Gautam Gambhir’s rough visage does nothing to dispel the assumption that he is undergoing tough times.
His tone is assertive and one could almost sense his pain at missing out on the joy of playing for India.
While the party in England was underway, Gambhir stood outside with his nose stuck to the window.
The sympathy for the southpaw may flow naturally, but his is a crisis of his own making. A successful team can carry a few underperforming cricketers. But when the side fails, those players stand crudely exposed.
In these testing times, Gambhir prefers to utter platitudes to the media. Sample this: “I have always worked on my batting. I’m not focusing on any particular technical aspect of my game presently.”
Here’s another contender for the trite statement of the year award: “There are good and bad days in cricket. It is part and parcel of the game,” said Gambhir, when asked to comment on India’s consecutive defeats in the tri-series in the West Indies.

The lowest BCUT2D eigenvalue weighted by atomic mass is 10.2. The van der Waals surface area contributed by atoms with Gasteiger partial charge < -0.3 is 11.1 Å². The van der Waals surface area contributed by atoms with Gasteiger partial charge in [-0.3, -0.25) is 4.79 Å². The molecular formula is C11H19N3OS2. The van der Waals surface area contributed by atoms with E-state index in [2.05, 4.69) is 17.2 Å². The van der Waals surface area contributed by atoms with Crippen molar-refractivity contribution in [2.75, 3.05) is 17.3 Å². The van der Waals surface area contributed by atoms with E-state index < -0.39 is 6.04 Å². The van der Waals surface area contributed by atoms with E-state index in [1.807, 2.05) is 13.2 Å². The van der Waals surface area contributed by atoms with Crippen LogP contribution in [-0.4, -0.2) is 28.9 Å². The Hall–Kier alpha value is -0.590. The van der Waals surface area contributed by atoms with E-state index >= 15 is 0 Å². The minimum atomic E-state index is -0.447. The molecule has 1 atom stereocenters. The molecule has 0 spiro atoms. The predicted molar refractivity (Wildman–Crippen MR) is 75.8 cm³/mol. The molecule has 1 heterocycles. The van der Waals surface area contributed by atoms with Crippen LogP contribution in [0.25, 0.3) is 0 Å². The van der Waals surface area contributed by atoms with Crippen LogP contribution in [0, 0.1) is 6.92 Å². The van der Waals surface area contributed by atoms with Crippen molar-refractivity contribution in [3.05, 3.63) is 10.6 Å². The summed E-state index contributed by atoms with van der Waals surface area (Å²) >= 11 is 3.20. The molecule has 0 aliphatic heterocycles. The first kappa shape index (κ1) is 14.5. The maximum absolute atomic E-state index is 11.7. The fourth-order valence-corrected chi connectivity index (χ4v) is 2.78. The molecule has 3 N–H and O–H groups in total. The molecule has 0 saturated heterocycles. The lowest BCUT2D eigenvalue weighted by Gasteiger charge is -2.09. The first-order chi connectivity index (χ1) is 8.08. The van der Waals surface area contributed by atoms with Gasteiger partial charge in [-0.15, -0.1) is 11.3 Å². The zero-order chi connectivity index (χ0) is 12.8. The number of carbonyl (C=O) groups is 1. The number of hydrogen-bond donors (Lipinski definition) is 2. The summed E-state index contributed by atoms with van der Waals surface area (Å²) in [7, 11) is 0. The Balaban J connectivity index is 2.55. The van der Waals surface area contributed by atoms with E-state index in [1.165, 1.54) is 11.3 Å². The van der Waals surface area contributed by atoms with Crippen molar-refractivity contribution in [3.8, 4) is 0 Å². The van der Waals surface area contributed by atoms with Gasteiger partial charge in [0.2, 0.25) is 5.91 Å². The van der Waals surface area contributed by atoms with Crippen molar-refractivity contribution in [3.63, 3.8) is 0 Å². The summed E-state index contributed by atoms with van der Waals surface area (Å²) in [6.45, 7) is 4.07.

However, to be fair to the 31-year-old, he did take a contrarian stand by stating that the amount of cricket being played nowadays is not excessive.
“If you look at the Champions Trophy, there were ample breaks between matches. There is no fatigue factor.”
Gambhir, speaking at a healthcare card launch, also welcomed the BCCI’s decision to keep a minimum gap of four days between Ranji matches from next season.
An early end to the day’s play arrived soon after, though, when the former India vice-captain was asked about Virat Kohli’s captaincy. Gambhir responded with a curt “Thank you” and walked away. — Sports Reporter